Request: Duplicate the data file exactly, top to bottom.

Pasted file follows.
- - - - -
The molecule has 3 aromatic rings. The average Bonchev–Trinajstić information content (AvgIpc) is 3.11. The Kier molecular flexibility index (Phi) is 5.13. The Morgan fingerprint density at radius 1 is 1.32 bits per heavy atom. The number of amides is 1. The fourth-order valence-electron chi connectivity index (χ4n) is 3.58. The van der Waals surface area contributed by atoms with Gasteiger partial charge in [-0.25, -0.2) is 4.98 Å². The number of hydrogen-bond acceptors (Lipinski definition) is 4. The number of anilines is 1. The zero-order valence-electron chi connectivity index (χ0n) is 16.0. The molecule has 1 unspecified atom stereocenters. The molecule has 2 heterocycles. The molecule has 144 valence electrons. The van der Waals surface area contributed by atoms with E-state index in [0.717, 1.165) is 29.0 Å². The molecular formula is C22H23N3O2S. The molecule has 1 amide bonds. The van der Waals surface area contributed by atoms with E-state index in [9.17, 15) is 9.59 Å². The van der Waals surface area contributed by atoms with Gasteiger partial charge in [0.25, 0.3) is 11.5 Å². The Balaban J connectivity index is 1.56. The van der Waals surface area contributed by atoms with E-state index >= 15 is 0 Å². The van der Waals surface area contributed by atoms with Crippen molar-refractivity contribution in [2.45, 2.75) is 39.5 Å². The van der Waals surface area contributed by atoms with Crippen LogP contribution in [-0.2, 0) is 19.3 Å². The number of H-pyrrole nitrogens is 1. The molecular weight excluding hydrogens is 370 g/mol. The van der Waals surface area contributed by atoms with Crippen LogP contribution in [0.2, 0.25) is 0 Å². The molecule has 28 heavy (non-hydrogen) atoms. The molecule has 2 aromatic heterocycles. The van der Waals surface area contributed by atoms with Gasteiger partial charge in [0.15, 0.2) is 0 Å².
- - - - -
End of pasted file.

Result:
The molecule has 3 aromatic rings. The average Bonchev–Trinajstić information content (AvgIpc) is 3.11. The Kier molecular flexibility index (Phi) is 5.13. The Morgan fingerprint density at radius 1 is 1.32 bits per heavy atom. The number of amides is 1. The fourth-order valence-electron chi connectivity index (χ4n) is 3.58. The van der Waals surface area contributed by atoms with Gasteiger partial charge in [-0.25, -0.2) is 4.98 Å². The number of hydrogen-bond acceptors (Lipinski definition) is 4. The number of anilines is 1. The zero-order valence-electron chi connectivity index (χ0n) is 16.0. The molecule has 1 unspecified atom stereocenters. The molecule has 2 heterocycles. The molecule has 144 valence electrons. The van der Waals surface area contributed by atoms with E-state index in [0.717, 1.165) is 29.0 Å². The molecular formula is C22H23N3O2S. The molecule has 1 amide bonds. The van der Waals surface area contributed by atoms with E-state index in [9.17, 15) is 9.59 Å². The van der Waals surface area contributed by atoms with Gasteiger partial charge in [0.25, 0.3) is 11.5 Å². The Balaban J connectivity index is 1.56. The van der Waals surface area contributed by atoms with E-state index >= 15 is 0 Å². The van der Waals surface area contributed by atoms with Crippen molar-refractivity contribution in [2.45, 2.75) is 39.5 Å². The van der Waals surface area contributed by atoms with Crippen LogP contribution in [-0.2, 0) is 19.3 Å². The number of H-pyrrole nitrogens is 1. The molecular weight excluding hydrogens is 370 g/mol. The van der Waals surface area contributed by atoms with Crippen LogP contribution in [0.2, 0.25) is 0 Å². The molecule has 28 heavy (non-hydrogen) atoms. The molecule has 2 aromatic heterocycles. The van der Waals surface area contributed by atoms with Gasteiger partial charge in [0.15, 0.2) is 0 Å².